Describing a scented flower as simply “fragrant” might work for some floral archivists. But it doesn’t cut it for Ken Druse, the award-winning author, photographer, and gardener who has 20 books to his name. “I wanted to know more and say more,” Druse writes in his latest book, The Scentual Garden: Exploring the World of Botanical Fragrance.
For Druse, the problem was not that there was a lack of variety in scent, but that we were lacking a vocabulary to describe it. So he created one.
He developed a guide to scents, what he calls his “Encyclopedia of Fragrant Plants,” in which he categorizes flowers and plants into 12 “master scents” ranging from floral and fruity to balsamic and medicinal. Everything from flowers to shrubs and trees are grouped by fragrance with notes about their scent and ideas for their usage.
“When I encounter a fragrant flower, I sample the scent and I am immediately transported,” Druse tells Flower Power Daily. “A whiff of a familiar odor often takes me back to a moment in the past, a person or place.”
With all of the stress surrounding us in the world right now, we tapped Druse to grace us with examples of flowers and plants that would transport us to a place of peacefulness. And if you have a garden or even a few pots indoors—for city dwellers—here are Druse’s recommendations, in his own words, for creating such a tranquil space with scented blooms.
When I encounter a fragrant flower, I sample the scent and I am immediately transported. A whiff of a familiar odor often takes me back to a moment in the past, a person or place. It is often a happy memory. The area of the brain that analyzes smells is the same area where memories are stored.
I can’t think of anything as soothing as a light sweet or even rich and luxurious scent. Just as farm-fresh food is so much better than the same things sitting on shelves of the produce aisle, and home cooking is better than things from a can, the smell of living flowers or leafy herbs in the garden is far superior to synthetic forms in room fresheners or deodorizers. Despite what TV commercials say, smelling fabric-softener-treated laundry pulled out of the clothes dryers can’t lift our spirits the way plants can.
Lilacs always make me think of my late mother, who like me, had an acute sense of smell and love of natural floral fragrance. I used to cut blooming stems from my garden to bring to her for Mother’s Day—she couldn’t get enough. Fortunately, it is said that of all the senses, smell is the last one to leave us as we age. That may or may not be true, but olfactory neurons are among the only nerve cells in the body that regenerate, replacing themselves once every month or two.
May lilacs were my mother’s favorite flowers to smell. In my latest book, The Scentual Garden: Exploring the World of Botanical Fragrance, I tried to analyze and communicate what flowers and leaves smell like. I mostly used analogies. For example, pineapple sage smells like its namesake, but complex gardenias smell, to me, like a combination of winter jasmine, coconut, vanilla, almond, clove, crayons, black pepper, patchouli and indole, the strange molecular compound found in many flowers, which often smells like mothballs.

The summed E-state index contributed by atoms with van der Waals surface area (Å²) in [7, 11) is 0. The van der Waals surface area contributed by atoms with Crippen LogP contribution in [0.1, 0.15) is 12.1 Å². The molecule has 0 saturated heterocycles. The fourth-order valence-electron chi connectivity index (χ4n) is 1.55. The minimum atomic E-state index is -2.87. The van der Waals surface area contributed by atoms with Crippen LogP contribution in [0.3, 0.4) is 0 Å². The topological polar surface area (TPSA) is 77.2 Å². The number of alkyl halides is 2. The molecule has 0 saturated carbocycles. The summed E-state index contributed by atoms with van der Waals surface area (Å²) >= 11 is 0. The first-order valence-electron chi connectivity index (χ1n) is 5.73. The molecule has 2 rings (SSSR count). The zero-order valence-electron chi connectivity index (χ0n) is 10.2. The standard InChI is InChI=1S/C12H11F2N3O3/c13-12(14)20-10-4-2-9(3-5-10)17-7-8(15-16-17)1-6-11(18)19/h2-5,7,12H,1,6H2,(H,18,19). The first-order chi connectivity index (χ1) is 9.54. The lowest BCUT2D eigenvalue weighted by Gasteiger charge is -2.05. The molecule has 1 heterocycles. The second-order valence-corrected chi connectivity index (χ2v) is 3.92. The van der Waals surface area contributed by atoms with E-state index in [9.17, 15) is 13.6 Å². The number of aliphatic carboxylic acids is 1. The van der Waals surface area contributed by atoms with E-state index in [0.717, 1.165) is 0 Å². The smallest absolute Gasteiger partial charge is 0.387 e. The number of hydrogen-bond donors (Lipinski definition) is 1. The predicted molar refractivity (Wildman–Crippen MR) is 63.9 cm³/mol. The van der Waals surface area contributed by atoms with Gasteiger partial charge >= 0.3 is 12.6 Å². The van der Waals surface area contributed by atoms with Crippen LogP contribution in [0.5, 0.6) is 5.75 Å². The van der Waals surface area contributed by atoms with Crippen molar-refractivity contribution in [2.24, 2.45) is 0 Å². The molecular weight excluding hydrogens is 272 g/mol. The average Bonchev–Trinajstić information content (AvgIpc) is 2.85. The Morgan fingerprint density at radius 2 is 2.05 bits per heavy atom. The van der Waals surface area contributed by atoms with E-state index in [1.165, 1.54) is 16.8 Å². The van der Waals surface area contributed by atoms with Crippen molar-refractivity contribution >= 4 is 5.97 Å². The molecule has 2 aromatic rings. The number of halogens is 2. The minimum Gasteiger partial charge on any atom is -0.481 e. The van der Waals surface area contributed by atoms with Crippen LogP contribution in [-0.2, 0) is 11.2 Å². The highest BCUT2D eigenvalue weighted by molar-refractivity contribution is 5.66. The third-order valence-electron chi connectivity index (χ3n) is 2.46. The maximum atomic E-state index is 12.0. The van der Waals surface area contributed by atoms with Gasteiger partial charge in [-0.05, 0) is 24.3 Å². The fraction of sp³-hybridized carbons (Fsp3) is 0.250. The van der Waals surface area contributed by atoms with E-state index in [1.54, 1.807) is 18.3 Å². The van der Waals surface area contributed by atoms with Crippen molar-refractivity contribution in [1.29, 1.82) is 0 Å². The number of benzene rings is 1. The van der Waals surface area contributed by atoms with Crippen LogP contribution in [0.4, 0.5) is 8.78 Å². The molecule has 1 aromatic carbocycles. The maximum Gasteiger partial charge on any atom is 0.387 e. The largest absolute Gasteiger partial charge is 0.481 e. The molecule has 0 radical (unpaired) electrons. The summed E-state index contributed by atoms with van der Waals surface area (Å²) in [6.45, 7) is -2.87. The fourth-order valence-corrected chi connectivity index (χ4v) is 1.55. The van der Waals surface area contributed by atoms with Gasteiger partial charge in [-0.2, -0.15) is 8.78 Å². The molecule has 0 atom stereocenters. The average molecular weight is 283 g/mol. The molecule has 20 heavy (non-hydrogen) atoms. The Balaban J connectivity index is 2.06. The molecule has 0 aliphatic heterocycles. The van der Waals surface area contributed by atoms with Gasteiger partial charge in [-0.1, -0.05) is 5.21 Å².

In these especially trying times, you’ll want to make a natural retreat by going out to the garden if you have one, or from flowering houseplants. Although the impulse is to breathe deeply to capture as much of a fragrance as possible, our scent receptors can become anesthetized. Take little sniffs to keep things fresh, and if you find that you can’t smell your favorite rose after a few minutes, smell the inside of your elbow to reset those scent receptors.
Answering the question of which flower smells best is easy. It is the one I am sampling at the moment I’m asked. But it is easy to point out a few from the summer garden. Roses of course. Heirloom or heritage roses, plants introduced before 1847 when the first hybrid tea appeared on the market, and those hybrid teas. The old roses have a distinct fragrance that is hard to describe. If you have ever smelled rose water, that’s the smell. It’s a little spicy, with musk and bath powder. The intoxicating scent of the old roses is transportive. The hybrid teas have a different smell. It is fruitier, sometimes with peach, and of course, the distinctive aroma of black tea.
Soon the tall Oriental lilies will be in bloom in the garden. Not all lilies have a scent. But the Oriental ones, and their hybrids, do. I love Lilium regale, the regal lily. Its powerful smell intensifies at night.
Heady heliotropes smell like cherry, almond and baby powder. Pinks smell like clove and in fact, contain eugenol, the same chemical as the spice. Even common petunias smell, especially old-fashioned trailing kinds. If you’ve never noticed the smell of petunias, check back after dark. They are pollinated by moths.
Of course, all of these wonderful smells did not evolve for our benefit. They are there to attract their pollinators, but we get to luxuriate in their wonderful fragrances by happy coincidence.
Photo credits: All botanical photographs by Ellen Hoverkamp and all garden photographs by Ken Druse. Images courtesy of Ken Druse and Abrams Books.